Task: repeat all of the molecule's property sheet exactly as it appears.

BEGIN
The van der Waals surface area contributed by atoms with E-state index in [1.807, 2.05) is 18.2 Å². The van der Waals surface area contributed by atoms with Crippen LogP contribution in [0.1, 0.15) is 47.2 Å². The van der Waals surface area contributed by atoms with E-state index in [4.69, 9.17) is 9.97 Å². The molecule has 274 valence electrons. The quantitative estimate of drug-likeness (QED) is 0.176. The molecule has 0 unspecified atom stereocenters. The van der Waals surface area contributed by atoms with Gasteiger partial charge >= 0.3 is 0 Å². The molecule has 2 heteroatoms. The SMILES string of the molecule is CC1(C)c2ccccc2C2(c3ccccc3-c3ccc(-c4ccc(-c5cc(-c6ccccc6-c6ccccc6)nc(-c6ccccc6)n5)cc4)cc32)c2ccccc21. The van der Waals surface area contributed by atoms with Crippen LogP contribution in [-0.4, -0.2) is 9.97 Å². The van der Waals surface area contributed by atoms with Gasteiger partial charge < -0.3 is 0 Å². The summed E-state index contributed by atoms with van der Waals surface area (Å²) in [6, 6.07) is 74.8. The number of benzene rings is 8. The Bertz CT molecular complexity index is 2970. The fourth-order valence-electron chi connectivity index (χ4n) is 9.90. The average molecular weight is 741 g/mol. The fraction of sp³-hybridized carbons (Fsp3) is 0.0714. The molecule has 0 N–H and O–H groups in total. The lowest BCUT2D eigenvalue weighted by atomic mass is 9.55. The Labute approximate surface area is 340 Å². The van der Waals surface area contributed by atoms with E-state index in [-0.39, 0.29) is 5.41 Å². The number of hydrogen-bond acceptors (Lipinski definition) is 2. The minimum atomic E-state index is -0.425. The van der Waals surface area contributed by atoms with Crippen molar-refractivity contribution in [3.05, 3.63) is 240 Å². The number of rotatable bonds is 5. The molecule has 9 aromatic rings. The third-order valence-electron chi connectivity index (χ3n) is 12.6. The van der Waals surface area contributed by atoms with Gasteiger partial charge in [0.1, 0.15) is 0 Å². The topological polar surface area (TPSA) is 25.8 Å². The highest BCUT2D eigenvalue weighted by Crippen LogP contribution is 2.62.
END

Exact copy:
The van der Waals surface area contributed by atoms with E-state index in [1.807, 2.05) is 18.2 Å². The van der Waals surface area contributed by atoms with Crippen LogP contribution in [0.1, 0.15) is 47.2 Å². The van der Waals surface area contributed by atoms with E-state index in [4.69, 9.17) is 9.97 Å². The molecule has 274 valence electrons. The quantitative estimate of drug-likeness (QED) is 0.176. The molecule has 0 unspecified atom stereocenters. The van der Waals surface area contributed by atoms with Gasteiger partial charge >= 0.3 is 0 Å². The molecule has 2 heteroatoms. The SMILES string of the molecule is CC1(C)c2ccccc2C2(c3ccccc3-c3ccc(-c4ccc(-c5cc(-c6ccccc6-c6ccccc6)nc(-c6ccccc6)n5)cc4)cc32)c2ccccc21. The van der Waals surface area contributed by atoms with Crippen LogP contribution in [-0.4, -0.2) is 9.97 Å². The van der Waals surface area contributed by atoms with Gasteiger partial charge < -0.3 is 0 Å². The summed E-state index contributed by atoms with van der Waals surface area (Å²) in [6, 6.07) is 74.8. The number of benzene rings is 8. The Bertz CT molecular complexity index is 2970. The fourth-order valence-electron chi connectivity index (χ4n) is 9.90. The average molecular weight is 741 g/mol. The fraction of sp³-hybridized carbons (Fsp3) is 0.0714. The molecule has 0 N–H and O–H groups in total. The lowest BCUT2D eigenvalue weighted by atomic mass is 9.55. The Labute approximate surface area is 340 Å². The van der Waals surface area contributed by atoms with E-state index in [-0.39, 0.29) is 5.41 Å². The number of hydrogen-bond acceptors (Lipinski definition) is 2. The minimum atomic E-state index is -0.425. The van der Waals surface area contributed by atoms with Crippen molar-refractivity contribution in [3.05, 3.63) is 240 Å². The number of rotatable bonds is 5. The molecule has 9 aromatic rings. The third-order valence-electron chi connectivity index (χ3n) is 12.6. The van der Waals surface area contributed by atoms with Gasteiger partial charge in [0.1, 0.15) is 0 Å². The topological polar surface area (TPSA) is 25.8 Å². The highest BCUT2D eigenvalue weighted by Crippen LogP contribution is 2.62.